The results are that students are very engaged when learning mirrors the following three areas:
“Learning that is socially-based and collaborative, learning that is untethered from the traditional constraints or limitations of education institutions, and learning that is digitally rich in context and relevancy.”
The article goes in-depth at different learning environments (mobile, blended, virtual, STEM, etc.) and does a great job of explaining how each are perceived by students. One major theme I got was that students would love to have a wireless connection at their school so they could use their mobile device in every class. The students want to be able to collaborate with other students on projects, perform research on their projects and connect with their teachers using their mobile device. More so than any other device (chrome books, tablets, etc).
So how do I use this in planning my classroom? I teach math and science. I have to do a better job of incorporating classroom time for the students to collaborate, research the internet when they get stuck (watch a video was voted by students as a top choice what they do when they get stuck) and incorporate video lessons. The students are going to use the internet for school work anyway, so I have to teach them how to best use it for my classroom.
Instagram is hitting the social media market at the right time. Everyone is all about posting pictures and video now. Even the advertising wants to be able to post in video. So Twitter and Facebook are changing to keep up with the need for video. Is this a fad or here to stay?
As teachers, how do we use Instagram in our classroom?
For my Technology class, I worked with three other women to create a digital story. We chose to do a parody on a song from Little Mermaid. We first familiarized ourselves with a Little Mermaid song and lyrics so that all of us knew the melody. We then modified the words to have her longing to be in a world without technology. We then grabbed a bunch of Little Mermaid pictures from the web that were labeled for reuse. We also grabbed various technology pictures that were labeled for reuse. We put them into a PowerPoint presentation.
We modified the Little Mermaid pictures by placing iphones, computers, blue tooth (technology) in accordance with our modified lyrics on each Little Mermaid picture/slide. We also modified several pictures of our team so that we could place our faces into the ppt slides using PIXLR photo editor tool. We strategically placed the pictures in order with they way our modified lyrics and practiced singing to each slide.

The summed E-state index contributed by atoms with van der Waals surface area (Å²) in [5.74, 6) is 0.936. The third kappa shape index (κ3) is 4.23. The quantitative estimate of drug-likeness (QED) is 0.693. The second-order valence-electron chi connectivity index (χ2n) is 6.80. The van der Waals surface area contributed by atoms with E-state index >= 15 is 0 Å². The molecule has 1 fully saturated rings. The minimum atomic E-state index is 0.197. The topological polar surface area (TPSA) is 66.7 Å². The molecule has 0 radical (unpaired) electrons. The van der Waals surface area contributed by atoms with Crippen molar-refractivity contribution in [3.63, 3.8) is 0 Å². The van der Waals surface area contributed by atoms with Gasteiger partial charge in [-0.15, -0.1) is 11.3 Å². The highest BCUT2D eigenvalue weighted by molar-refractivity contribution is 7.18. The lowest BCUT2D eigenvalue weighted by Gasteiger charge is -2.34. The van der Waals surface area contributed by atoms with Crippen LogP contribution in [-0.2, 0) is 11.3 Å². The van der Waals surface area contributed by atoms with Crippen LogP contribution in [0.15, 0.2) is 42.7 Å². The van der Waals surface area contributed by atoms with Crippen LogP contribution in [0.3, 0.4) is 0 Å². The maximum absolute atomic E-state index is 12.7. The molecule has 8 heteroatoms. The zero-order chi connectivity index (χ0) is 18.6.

We used the Microsoft movie editor to record our voices singing the lyrics while syncing to the specific ppt slide. We posted our video to YouTube to show to our classmates.
What an easy tool to use to voice over our ppt slides. I think the video turned out great. For four adults never using any of the technology, I believe our students can use this tool to create videos as a class project. What a wonderful method to introduce technology to our students.
A very interesting video on why our educational system is broke and what he did to fix it in his school. And the results demonstrate that it works for his students. Will this work for your students?
Wow! I love this Tedtalk by Dan Meyer. I am a math teacher and have had so many of the same thoughts. I have kids that are forced to take my Math class so right away I have to “wow” them and get them interested in Math. I also believe the books are horrible in presenting the material. Dan did a great job of explaining why with his analogy of the TV show.
The issue for me was, I did not know how to combat all the things he mentioned and I tried several things to differentiate my class so that they can learn the concept and process vs memorizing the formulas (“plug and chug”).
His suggestions were wonderful and look forward to using them in my classroom.
The host asks three panelists on tips for teachers to use in their classroom on the do’s and don’ts of feedback. I thought the tips were spot on. I have learned to use many of the tips they suggested throughout my career and also have found they work nicely in the classroom. I also learned that some of the feedback I use in my classroom were not effective. Overall I liked the podcast because I learned something new and it reinforced some of my teaching strategies.
Since this was my first podcast, I am now more inclined to watch/listen to them for my continued learning. It was easy to do and I found the information very informative. I also liked how it was a nice break from reading.
One of the most complete guides to a flipped classroom. It provides a teacher with resources on how to get started, where to go for questions, lessons learned from teachers that have implemented the flipped classroom and websites for additional information.